2Flavius Josephus, The Wars of the Jews: Machine Readable Text, trans. William Whiston (Trustees of Tufts University, 2009), section: 1.408-1.415.
Josephus, De Bello Judaico Libri VII, in Flavii Iosephi opera, ed. Benedict Niese, vol. 6 (Berlin: Weidmann, 1885), section: 1.408-1.415.
Flavius Josephus, The Wars of the Jews, in The Complete Works of Flavius Josephus: The Celebrated Jewish Historian. Comprising the History and Antiquities of the Jews, with the Destruction of Jerusalem by the Romans, and Dissertations Concerning Jesus Christ, John the Baptist, James the Just, and the Sacrifice of Isaac, Together with a Discourse on Hades, or Hell ; With His Autobiography, trans. William Whiston (Chicago: Donohue, Henneberry & Co., 1895), 498–707, section: 1.408-1.415.
Except for materials quoted from other sources, this entry is copyright 2020 by the contributors (Bianca Gardner, et al.) and the Caesarea City and Port Exploration Project. It is licensed under the Attribution 4.0 International (CC BY 4.0) license.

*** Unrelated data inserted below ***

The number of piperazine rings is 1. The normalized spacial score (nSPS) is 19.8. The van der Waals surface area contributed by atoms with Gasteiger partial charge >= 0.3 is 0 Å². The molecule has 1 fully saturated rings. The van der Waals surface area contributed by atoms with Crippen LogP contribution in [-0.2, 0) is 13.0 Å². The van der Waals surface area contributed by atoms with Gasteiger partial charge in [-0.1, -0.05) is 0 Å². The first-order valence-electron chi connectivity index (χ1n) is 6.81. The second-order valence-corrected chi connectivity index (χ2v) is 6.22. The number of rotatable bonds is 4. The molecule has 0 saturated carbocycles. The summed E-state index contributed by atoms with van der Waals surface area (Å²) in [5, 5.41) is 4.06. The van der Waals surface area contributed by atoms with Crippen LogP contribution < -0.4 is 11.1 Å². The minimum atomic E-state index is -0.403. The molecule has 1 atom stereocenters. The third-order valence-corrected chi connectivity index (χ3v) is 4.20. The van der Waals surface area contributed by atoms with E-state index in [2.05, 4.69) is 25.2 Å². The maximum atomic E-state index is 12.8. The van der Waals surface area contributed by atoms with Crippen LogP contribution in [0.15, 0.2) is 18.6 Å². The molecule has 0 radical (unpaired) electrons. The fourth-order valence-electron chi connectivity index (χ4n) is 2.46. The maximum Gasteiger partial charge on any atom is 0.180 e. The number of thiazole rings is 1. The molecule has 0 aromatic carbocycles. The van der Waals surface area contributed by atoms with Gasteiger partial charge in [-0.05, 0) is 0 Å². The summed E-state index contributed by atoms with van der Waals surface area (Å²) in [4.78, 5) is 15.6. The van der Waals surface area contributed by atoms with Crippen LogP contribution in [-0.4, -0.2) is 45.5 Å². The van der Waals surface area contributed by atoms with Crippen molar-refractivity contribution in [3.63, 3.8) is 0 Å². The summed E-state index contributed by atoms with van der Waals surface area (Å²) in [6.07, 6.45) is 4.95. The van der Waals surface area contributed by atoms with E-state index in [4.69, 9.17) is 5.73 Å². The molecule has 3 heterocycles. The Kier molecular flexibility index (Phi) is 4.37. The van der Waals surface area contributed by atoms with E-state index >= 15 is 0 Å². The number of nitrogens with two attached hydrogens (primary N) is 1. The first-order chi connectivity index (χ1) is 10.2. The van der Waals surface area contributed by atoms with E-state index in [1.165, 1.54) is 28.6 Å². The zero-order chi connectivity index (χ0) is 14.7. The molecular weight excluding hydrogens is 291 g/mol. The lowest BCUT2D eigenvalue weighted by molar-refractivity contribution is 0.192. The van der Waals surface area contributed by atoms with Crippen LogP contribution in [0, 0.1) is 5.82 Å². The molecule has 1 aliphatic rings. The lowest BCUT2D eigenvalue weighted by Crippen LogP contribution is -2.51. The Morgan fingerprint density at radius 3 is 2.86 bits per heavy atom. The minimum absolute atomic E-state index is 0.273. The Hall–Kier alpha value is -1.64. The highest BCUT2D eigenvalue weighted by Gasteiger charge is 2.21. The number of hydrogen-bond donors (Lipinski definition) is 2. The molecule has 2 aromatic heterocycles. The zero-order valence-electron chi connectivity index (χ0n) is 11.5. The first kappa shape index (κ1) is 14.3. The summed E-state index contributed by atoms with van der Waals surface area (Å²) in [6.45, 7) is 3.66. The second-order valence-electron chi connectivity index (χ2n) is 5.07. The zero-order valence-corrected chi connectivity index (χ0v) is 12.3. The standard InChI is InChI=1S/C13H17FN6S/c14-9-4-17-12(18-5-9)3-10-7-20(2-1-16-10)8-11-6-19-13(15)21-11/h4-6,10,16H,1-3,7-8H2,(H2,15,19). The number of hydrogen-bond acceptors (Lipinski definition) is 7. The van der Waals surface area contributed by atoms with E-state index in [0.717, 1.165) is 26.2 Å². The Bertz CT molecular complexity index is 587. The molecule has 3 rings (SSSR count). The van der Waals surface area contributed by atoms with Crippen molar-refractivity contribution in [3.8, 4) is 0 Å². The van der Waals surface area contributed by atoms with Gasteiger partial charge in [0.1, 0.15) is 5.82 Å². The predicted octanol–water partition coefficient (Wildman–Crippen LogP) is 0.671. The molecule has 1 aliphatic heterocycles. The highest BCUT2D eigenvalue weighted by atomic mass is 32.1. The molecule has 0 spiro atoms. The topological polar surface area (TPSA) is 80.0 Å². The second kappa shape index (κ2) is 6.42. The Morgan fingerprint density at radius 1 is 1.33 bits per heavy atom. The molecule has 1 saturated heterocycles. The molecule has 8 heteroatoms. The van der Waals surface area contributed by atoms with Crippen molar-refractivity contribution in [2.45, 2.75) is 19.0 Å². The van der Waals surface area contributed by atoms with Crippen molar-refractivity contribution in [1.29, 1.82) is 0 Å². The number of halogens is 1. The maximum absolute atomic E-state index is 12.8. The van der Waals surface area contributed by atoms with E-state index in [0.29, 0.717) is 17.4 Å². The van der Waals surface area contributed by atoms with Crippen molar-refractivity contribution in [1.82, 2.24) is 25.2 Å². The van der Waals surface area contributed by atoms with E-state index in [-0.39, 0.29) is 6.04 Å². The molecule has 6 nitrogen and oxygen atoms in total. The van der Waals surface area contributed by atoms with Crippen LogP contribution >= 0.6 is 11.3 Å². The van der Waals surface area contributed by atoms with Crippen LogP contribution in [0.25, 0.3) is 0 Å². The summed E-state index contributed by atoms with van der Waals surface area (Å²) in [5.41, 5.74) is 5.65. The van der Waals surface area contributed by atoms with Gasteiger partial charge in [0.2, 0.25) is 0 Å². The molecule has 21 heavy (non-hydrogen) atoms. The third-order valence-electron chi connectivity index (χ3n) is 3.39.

Some texts quoted in this entry may be in the public domain in the United States. No copyright is asserted for these quotations.
Some texts quoted in this entry may have copyright restrictions and are reused under Section 107 of the Copyright Act of 1976 (Title 17 of the United States Code) which permits “fair use” of copyrighted materials for purposes such as criticism, comment, scholarship, and research. These texts remain under copyright of their owners. No copyright infringement is intended.
Bianca Gardner et al., “Josephus, The Jewish War 1.408-1.415.” In Caesarea Maritima: A Collection of Testimonia, edited by Joseph L. Rife., edited by Joseph L. Rife. Caesarea City and Port Exploration Project,
Entry published March 30, 2020. https://caesarea-maritima.org/testimonia/19.
About this Entry
Entry Title:Josephus, The Jewish War 1.408-1.415
Authorial and Editorial Responsibility:
Joseph L. Rife, general editor, Vanderbilt University
Joseph L. Rife, editor, Caesarea Maritima: A Collection of Testimonia
Michelson, Daniel L. Schwartz, and William L. Potter, technical editors, “Josephus, The Jewish War 1.408-1.415”
Bianca Gardner and Joseph L. Rife, entry contributors, “Josephus, The Jewish War 1.408-1.415”